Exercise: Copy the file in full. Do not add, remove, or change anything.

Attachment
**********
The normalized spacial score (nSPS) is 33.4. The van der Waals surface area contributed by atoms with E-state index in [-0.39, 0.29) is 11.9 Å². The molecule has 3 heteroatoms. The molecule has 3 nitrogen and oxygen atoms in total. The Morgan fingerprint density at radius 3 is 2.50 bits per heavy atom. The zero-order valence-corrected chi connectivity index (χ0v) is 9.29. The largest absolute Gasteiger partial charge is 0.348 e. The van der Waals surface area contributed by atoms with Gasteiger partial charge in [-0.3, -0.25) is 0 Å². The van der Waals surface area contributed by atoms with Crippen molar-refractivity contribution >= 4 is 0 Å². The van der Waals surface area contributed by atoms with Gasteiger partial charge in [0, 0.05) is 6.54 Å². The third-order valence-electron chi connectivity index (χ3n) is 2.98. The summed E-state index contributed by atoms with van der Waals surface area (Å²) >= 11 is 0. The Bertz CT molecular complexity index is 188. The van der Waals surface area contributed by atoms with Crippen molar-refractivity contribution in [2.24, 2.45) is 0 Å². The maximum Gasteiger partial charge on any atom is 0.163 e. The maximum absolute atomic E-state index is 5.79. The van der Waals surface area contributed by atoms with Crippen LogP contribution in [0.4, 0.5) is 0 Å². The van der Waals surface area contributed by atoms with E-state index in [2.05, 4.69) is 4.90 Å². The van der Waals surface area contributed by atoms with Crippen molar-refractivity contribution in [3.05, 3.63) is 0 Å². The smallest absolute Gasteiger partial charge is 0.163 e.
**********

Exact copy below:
The normalized spacial score (nSPS) is 33.4. The van der Waals surface area contributed by atoms with E-state index in [-0.39, 0.29) is 11.9 Å². The molecule has 3 heteroatoms. The molecule has 3 nitrogen and oxygen atoms in total. The Morgan fingerprint density at radius 3 is 2.50 bits per heavy atom. The zero-order valence-corrected chi connectivity index (χ0v) is 9.29. The largest absolute Gasteiger partial charge is 0.348 e. The van der Waals surface area contributed by atoms with Gasteiger partial charge in [-0.3, -0.25) is 0 Å². The van der Waals surface area contributed by atoms with Crippen molar-refractivity contribution >= 4 is 0 Å². The van der Waals surface area contributed by atoms with Gasteiger partial charge in [0, 0.05) is 6.54 Å². The third-order valence-electron chi connectivity index (χ3n) is 2.98. The summed E-state index contributed by atoms with van der Waals surface area (Å²) >= 11 is 0. The Bertz CT molecular complexity index is 188. The van der Waals surface area contributed by atoms with Crippen molar-refractivity contribution in [2.24, 2.45) is 0 Å². The maximum Gasteiger partial charge on any atom is 0.163 e. The maximum absolute atomic E-state index is 5.79. The van der Waals surface area contributed by atoms with Crippen LogP contribution in [0.4, 0.5) is 0 Å². The van der Waals surface area contributed by atoms with E-state index in [2.05, 4.69) is 4.90 Å². The van der Waals surface area contributed by atoms with Crippen molar-refractivity contribution in [3.05, 3.63) is 0 Å². The smallest absolute Gasteiger partial charge is 0.163 e.